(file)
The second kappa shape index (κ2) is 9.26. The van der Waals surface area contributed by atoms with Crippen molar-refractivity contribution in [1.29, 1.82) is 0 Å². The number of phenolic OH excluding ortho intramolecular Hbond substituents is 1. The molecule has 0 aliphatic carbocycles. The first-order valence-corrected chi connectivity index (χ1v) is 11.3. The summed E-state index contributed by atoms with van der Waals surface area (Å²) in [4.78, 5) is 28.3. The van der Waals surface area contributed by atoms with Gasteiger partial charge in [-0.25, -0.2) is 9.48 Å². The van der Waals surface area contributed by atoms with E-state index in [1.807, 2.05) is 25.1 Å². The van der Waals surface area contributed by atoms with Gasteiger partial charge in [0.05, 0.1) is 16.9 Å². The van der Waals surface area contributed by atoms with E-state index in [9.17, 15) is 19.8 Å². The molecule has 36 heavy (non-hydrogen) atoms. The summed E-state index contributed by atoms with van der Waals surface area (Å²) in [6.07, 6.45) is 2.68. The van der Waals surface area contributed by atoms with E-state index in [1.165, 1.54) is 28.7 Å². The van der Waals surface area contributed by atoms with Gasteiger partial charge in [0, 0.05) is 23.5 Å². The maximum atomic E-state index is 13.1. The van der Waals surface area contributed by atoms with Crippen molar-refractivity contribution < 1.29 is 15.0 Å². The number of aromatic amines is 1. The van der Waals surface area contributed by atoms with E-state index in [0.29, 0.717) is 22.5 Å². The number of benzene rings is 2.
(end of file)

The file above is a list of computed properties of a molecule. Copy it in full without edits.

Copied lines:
The second kappa shape index (κ2) is 9.26. The van der Waals surface area contributed by atoms with Crippen molar-refractivity contribution in [1.29, 1.82) is 0 Å². The number of phenolic OH excluding ortho intramolecular Hbond substituents is 1. The molecule has 0 aliphatic carbocycles. The first-order valence-corrected chi connectivity index (χ1v) is 11.3. The summed E-state index contributed by atoms with van der Waals surface area (Å²) in [4.78, 5) is 28.3. The van der Waals surface area contributed by atoms with Gasteiger partial charge in [-0.25, -0.2) is 9.48 Å². The van der Waals surface area contributed by atoms with E-state index in [1.807, 2.05) is 25.1 Å². The van der Waals surface area contributed by atoms with Gasteiger partial charge in [0.05, 0.1) is 16.9 Å². The van der Waals surface area contributed by atoms with E-state index in [9.17, 15) is 19.8 Å². The molecule has 36 heavy (non-hydrogen) atoms. The summed E-state index contributed by atoms with van der Waals surface area (Å²) in [6.07, 6.45) is 2.68. The van der Waals surface area contributed by atoms with E-state index in [1.165, 1.54) is 28.7 Å². The van der Waals surface area contributed by atoms with Gasteiger partial charge in [0, 0.05) is 23.5 Å². The maximum atomic E-state index is 13.1. The van der Waals surface area contributed by atoms with Crippen molar-refractivity contribution < 1.29 is 15.0 Å². The number of aromatic amines is 1. The van der Waals surface area contributed by atoms with E-state index in [0.29, 0.717) is 22.5 Å². The number of benzene rings is 2.